When she’d gone, I sat down on the entry steps and spoke to my guest. “Well hello, Stinky. Nice of you to come by. I have nothing to offer you but my presence.” Tentatively, I reached out and patted her head. Her hair felt so soft and silky to my touch that I couldn’t help scratching her ears. She leaned her head on my knees and closed her eyes, and I had to chuckle. That launched a bout of tail wagging that made me laugh for real.

“You are a strange little creature,” I said. “Now I have to clear up my supper and make an important phone call. You remember what Debbie said: stay put right here while I call. The rug is quite comfortable enough for you.” I gave her one more pat on the head and went back into the kitchen.

I forgot all about the dog while I washed my few dishes and considered what I’d say to Emily. I hung the dishtowel under the sink and rubbed lotion onto my hands. Sam used to joke about the amount of lotion I rubbed into my skin, but he liked the resulting softness.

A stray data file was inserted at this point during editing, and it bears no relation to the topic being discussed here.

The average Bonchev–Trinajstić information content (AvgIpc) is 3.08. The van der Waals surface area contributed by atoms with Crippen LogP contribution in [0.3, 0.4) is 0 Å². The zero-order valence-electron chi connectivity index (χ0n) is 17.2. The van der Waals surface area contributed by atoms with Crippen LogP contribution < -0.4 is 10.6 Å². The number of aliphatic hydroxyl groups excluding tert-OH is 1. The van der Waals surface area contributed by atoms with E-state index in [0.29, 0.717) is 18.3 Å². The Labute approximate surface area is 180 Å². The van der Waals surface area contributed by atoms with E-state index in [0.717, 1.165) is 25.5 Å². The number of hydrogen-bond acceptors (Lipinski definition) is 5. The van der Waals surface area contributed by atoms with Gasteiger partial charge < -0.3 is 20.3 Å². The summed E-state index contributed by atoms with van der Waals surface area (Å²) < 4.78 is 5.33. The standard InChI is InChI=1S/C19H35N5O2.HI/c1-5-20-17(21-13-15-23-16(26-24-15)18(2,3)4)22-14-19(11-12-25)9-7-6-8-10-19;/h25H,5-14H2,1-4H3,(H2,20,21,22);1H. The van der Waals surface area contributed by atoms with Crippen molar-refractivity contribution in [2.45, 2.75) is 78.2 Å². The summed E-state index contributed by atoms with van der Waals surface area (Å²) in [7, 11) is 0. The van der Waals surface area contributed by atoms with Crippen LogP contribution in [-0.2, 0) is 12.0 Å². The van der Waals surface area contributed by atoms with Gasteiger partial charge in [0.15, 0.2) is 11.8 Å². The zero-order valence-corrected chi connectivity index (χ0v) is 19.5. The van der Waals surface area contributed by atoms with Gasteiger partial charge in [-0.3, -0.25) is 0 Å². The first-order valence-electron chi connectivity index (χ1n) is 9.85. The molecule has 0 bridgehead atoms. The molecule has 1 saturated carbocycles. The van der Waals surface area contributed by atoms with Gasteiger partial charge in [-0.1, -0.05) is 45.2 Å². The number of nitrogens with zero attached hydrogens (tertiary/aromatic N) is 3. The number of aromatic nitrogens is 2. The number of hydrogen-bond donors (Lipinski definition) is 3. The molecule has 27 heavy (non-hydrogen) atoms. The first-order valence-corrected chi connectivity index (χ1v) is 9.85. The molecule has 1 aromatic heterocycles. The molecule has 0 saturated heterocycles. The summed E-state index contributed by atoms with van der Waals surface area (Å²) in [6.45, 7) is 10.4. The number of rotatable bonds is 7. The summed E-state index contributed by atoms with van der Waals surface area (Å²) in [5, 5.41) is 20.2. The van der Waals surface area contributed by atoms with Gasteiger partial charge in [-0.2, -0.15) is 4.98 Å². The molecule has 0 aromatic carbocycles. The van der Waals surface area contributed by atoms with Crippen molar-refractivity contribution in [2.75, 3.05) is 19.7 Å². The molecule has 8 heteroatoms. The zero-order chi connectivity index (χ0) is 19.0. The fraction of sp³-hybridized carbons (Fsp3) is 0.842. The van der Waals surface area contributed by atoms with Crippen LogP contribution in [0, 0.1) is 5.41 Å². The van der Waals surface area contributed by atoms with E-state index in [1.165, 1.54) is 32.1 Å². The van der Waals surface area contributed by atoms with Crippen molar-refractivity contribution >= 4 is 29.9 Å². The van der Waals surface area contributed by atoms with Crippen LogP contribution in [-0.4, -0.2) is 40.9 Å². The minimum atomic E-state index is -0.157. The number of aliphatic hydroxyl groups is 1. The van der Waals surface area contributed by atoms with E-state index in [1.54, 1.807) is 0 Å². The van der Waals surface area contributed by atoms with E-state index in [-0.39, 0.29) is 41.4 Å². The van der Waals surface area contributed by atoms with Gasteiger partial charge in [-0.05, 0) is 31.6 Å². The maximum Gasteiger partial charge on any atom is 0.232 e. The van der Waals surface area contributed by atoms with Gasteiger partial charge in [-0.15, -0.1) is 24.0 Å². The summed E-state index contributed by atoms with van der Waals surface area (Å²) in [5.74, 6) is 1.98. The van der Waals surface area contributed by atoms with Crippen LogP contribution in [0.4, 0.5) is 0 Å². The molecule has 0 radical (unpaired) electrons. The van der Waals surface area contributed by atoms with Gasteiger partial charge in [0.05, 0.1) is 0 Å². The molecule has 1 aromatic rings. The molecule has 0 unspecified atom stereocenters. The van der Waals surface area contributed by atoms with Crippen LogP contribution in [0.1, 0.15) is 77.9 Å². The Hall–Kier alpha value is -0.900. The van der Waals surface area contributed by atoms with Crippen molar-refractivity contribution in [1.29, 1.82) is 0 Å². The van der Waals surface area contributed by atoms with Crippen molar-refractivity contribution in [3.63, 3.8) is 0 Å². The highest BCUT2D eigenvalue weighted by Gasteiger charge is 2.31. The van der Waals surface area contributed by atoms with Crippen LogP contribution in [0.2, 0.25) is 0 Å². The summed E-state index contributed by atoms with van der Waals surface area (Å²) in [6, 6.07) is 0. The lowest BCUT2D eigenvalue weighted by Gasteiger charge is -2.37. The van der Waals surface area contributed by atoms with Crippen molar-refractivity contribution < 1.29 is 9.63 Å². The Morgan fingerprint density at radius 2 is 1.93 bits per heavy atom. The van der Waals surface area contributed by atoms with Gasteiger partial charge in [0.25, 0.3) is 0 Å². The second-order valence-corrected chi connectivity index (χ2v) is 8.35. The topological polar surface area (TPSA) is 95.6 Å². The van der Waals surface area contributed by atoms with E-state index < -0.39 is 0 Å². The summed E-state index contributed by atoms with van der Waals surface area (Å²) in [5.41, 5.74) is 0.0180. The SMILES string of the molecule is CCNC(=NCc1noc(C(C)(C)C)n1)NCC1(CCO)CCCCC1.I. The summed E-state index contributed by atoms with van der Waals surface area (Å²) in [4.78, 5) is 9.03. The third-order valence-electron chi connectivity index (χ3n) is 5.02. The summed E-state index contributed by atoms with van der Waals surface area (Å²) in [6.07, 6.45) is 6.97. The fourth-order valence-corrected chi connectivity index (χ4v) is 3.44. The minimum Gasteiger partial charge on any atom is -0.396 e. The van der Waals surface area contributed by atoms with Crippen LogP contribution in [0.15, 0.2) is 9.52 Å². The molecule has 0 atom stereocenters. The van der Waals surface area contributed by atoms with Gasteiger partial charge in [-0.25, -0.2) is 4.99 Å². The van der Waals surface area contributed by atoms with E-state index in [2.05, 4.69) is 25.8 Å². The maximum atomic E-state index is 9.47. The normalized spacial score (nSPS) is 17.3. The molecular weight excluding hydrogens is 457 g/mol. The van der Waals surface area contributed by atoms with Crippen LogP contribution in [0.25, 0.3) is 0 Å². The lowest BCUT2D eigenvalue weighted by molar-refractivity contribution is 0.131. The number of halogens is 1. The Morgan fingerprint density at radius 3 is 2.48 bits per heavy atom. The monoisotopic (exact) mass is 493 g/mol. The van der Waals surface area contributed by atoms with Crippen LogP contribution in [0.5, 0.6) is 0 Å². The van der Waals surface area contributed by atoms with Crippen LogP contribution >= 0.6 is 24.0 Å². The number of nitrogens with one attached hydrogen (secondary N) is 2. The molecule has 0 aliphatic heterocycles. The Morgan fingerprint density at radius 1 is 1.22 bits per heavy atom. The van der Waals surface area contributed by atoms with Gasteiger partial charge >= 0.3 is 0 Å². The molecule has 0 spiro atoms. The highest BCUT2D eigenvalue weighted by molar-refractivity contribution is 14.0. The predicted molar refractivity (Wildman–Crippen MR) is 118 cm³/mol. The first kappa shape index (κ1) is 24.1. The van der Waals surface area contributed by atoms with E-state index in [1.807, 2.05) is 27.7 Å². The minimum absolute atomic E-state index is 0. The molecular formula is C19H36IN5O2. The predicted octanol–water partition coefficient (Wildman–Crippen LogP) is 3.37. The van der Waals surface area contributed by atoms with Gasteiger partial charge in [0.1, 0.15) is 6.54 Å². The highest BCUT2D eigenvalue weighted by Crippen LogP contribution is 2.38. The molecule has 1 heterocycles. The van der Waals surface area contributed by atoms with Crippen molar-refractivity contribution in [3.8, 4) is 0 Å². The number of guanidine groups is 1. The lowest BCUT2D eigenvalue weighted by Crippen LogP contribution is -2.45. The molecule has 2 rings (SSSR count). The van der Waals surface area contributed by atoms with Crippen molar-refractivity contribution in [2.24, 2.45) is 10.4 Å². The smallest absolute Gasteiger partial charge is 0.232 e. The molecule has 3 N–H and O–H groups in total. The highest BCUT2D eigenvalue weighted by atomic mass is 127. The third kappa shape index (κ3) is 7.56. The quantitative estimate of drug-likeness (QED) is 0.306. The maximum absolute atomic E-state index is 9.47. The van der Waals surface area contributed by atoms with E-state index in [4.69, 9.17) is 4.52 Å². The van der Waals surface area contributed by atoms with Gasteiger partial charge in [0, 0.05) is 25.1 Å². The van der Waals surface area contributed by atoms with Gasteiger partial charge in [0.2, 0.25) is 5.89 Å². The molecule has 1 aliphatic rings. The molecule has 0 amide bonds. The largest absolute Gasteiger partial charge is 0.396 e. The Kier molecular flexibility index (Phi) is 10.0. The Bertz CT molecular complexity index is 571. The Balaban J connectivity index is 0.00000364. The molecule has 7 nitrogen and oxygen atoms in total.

The phone sat mocking me from its cradle near the table, and I decided there was no time like the present. I had Em on speed dial, I’m not sure why since I rarely initiated the calls, so I hit the button and waited, wandering back and forth through the house just like Sam used to do when he spoke on the phone. Emily answered after three rings.

“Hello? Mom?” She sounded surprised I was calling and I guess I couldn’t blame her since it didn’t happen often.

“Hi, honey. How was your day?”

“Good, yours?”

Enough small talk. I was on a mission here. “Listen, about your invitation to Paris, you know how I feel about the timing and all, but I’ve decided, after a good deal of interference and coercion from an unnamed source, that I’ll take you up on it.”

Her silence lasted so long I thought the line had gone dead. “What did you say?”